As we noted yesterday, State Street’s PriceStats index, which tracks millions of online prices to create a real-time gauge of inflation, predicts further declines through mid-December. The November WPI hit zero based on negative growth (-0.98 percent) in primary articles, due mainly to the fall in fuel and power (-4.91 percent), with petrol leading the decline by -9.96 percent and diesel by -2.97 percent. For its part, the Federal Reserve often focuses on measures of core inflation, which exclude food and energy prices. (Many at the Fed focus on core inflation because of moments exactly like right now, when a plunge in commodity prices causes dramatic swings in overall price gauges.) Core inflation in the November CPI climbed 1.7% from a year earlier, according to today’s report. Even so, the recent price trends have countered worries in some quarters that the economy faces an inflation threat due to years of Federal Reserve policies rooted in “quantitative easing” (purchasing bonds) and ultra-low interest rates.

To be sure, the decline would have been sharper, with WPI possibly turning negative in November, if the government had not raised taxes on fuel to reduce its fiscal deficit. After the Labor Department’s inflation announcement Wednesday morning, the Fed was set to release a policy statement early in the afternoon, which is expected to keep the door open to a hike in short-term interest rates some time in 2015. The average cost of regular gasoline dropped to $2.51 a gallon on Dec. 16, the cheapest since 2009 and down from this year’s high of $3.70 reached in April, according to AAA, the biggest U.S. auto group.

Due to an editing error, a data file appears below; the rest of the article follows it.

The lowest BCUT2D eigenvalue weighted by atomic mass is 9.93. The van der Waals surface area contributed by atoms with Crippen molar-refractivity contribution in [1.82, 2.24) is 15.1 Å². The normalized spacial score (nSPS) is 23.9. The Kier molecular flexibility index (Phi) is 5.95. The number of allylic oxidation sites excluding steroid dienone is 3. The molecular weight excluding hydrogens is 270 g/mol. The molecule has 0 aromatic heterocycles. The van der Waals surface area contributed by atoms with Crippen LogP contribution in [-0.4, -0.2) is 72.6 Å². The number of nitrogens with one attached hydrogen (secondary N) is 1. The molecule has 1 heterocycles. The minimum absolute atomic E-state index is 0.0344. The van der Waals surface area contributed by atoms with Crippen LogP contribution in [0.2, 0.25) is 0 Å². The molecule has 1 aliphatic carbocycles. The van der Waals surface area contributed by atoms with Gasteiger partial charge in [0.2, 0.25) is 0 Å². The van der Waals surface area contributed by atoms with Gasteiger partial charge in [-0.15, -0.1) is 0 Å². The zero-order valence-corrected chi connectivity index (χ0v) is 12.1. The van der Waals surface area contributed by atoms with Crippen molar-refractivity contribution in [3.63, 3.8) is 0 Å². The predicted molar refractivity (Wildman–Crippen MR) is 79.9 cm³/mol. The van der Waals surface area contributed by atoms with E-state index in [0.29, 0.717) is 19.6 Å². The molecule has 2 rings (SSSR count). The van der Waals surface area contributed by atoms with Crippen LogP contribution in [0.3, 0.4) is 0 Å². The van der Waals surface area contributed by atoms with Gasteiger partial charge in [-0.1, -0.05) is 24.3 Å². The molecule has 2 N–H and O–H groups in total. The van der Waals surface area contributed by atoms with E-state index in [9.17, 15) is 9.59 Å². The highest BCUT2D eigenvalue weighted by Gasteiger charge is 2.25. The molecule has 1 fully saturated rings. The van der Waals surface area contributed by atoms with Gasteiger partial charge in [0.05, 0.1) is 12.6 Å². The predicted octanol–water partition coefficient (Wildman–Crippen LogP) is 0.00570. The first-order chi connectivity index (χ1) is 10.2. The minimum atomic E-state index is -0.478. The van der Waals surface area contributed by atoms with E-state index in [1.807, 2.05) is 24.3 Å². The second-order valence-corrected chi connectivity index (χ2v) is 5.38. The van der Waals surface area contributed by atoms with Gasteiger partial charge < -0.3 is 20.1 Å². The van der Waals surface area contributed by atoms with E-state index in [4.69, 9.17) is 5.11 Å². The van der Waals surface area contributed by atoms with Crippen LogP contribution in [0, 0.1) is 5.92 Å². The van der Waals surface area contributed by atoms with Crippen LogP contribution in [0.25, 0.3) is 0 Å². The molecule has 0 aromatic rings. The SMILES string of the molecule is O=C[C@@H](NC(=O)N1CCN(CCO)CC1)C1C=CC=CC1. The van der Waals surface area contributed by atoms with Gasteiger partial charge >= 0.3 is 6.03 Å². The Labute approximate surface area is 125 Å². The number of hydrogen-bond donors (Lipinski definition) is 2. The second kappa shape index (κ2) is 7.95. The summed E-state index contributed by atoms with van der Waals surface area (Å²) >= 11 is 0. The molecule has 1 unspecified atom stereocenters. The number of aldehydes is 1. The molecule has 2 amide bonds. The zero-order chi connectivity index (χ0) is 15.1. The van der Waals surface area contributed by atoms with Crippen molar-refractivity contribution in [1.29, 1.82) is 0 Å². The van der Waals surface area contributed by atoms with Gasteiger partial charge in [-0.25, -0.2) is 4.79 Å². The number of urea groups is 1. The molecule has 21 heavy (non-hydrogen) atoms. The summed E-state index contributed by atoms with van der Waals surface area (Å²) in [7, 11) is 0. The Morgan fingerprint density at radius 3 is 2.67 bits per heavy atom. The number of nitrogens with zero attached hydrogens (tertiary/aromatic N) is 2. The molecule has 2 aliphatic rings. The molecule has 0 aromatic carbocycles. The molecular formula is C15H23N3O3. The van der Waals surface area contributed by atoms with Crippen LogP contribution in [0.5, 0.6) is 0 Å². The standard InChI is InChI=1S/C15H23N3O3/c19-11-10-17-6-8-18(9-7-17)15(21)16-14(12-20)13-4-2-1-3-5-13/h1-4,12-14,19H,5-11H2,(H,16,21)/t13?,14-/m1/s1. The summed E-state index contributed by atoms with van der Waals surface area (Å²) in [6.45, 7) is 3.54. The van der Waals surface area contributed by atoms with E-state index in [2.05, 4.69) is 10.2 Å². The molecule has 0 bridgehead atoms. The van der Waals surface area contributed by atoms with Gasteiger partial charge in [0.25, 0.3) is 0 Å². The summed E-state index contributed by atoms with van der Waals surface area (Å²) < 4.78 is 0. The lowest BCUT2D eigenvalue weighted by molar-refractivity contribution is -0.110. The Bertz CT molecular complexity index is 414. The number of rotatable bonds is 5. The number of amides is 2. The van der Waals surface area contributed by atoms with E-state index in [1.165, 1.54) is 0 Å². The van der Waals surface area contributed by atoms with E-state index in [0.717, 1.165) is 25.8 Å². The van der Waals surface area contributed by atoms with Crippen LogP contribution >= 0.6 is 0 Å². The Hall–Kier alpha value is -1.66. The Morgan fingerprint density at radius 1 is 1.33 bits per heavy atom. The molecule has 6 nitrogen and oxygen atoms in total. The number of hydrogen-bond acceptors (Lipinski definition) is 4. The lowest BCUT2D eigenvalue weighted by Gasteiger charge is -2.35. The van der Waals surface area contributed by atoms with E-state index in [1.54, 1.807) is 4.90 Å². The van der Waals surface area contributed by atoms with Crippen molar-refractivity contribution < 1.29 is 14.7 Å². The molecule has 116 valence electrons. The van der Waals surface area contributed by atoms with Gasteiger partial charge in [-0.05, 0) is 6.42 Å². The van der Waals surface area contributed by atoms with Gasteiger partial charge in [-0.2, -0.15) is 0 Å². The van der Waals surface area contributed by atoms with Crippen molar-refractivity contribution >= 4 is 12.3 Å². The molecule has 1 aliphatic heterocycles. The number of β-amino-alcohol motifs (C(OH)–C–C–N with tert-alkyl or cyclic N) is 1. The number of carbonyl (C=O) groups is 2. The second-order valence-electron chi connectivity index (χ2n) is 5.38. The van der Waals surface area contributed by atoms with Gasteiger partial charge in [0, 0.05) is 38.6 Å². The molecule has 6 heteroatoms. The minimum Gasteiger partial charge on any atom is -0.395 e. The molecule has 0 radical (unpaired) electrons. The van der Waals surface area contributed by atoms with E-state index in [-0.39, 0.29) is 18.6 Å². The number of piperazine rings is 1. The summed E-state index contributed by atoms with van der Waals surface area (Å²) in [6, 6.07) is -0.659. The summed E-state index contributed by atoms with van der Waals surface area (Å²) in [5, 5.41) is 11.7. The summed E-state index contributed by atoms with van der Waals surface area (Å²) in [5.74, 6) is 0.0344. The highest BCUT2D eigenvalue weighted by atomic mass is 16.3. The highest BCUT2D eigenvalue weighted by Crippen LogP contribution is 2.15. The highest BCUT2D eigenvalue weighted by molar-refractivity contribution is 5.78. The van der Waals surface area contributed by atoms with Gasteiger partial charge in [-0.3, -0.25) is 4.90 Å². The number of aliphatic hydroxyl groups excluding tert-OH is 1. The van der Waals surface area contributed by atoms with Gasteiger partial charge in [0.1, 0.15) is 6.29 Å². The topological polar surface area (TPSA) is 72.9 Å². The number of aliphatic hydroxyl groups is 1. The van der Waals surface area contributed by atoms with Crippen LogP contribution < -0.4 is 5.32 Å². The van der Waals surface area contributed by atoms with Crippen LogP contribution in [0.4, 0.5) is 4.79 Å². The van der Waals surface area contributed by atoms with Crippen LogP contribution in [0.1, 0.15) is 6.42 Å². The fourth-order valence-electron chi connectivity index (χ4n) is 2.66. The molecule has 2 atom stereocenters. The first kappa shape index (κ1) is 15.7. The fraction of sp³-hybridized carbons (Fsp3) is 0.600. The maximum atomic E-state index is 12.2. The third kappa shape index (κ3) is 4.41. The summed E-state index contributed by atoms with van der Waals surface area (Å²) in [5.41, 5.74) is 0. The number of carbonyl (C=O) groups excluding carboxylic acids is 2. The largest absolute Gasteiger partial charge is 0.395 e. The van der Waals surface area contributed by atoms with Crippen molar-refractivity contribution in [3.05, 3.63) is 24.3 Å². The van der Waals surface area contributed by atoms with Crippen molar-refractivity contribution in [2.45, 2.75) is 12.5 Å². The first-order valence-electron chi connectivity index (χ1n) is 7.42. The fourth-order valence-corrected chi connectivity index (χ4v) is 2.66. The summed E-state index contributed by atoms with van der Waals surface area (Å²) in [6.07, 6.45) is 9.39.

In November, manufacturing inflation was still at 2.04 percent – which means that core inflation (which excludes food and fuel, including the food products part of manufacturing) is still positive. But in Russia, where the collapse in oil equals a collapse in a key source of government revenue, a crisis of confidence in the ruble currency is making imports much more expensive for consumers to buy.

The Fed’s preferred price gauge, linked to consumer spending, rose 1.4 percent in October compared with the same month last year and hasn’t been above the central bank’s 2 percent goal since March 2012. Fed officials weighing when to raise rates are likely to focus on a jobless rate that’s fast approaching their goal for full employment, even as declining oil prices hold inflation below their target, economists said. Policy makers, at their meeting yesterday and today, will look past low inflation and drop a pledge to keep interest rates near zero for a “considerable time” as the Fed seeks an exit from the loosest monetary policy in its 100-year history, analysts said. The Federal Open Market Committee will adopt a word such as “patient” to describe its approach to policy, according to 68 percent of economists surveyed by Bloomberg. That drew customers and helped companies including Costco Wholesale Corp., L Brands Inc. and Gap Inc. (GPS:US) to report November same-store sales that exceeded analysts’ estimates.

The gap, the broadest measure of international trade because it includes income payments and government transfers, increased 1.9 percent to $100.3 billion from a revised $98.4 billion in the second quarter, according to Commerce Department figures. That surge swamped a narrowing in the trade deficit and a larger surplus in primary income, which increased to $59 billion, the biggest since the last three months of 2011, from $54.8 billion.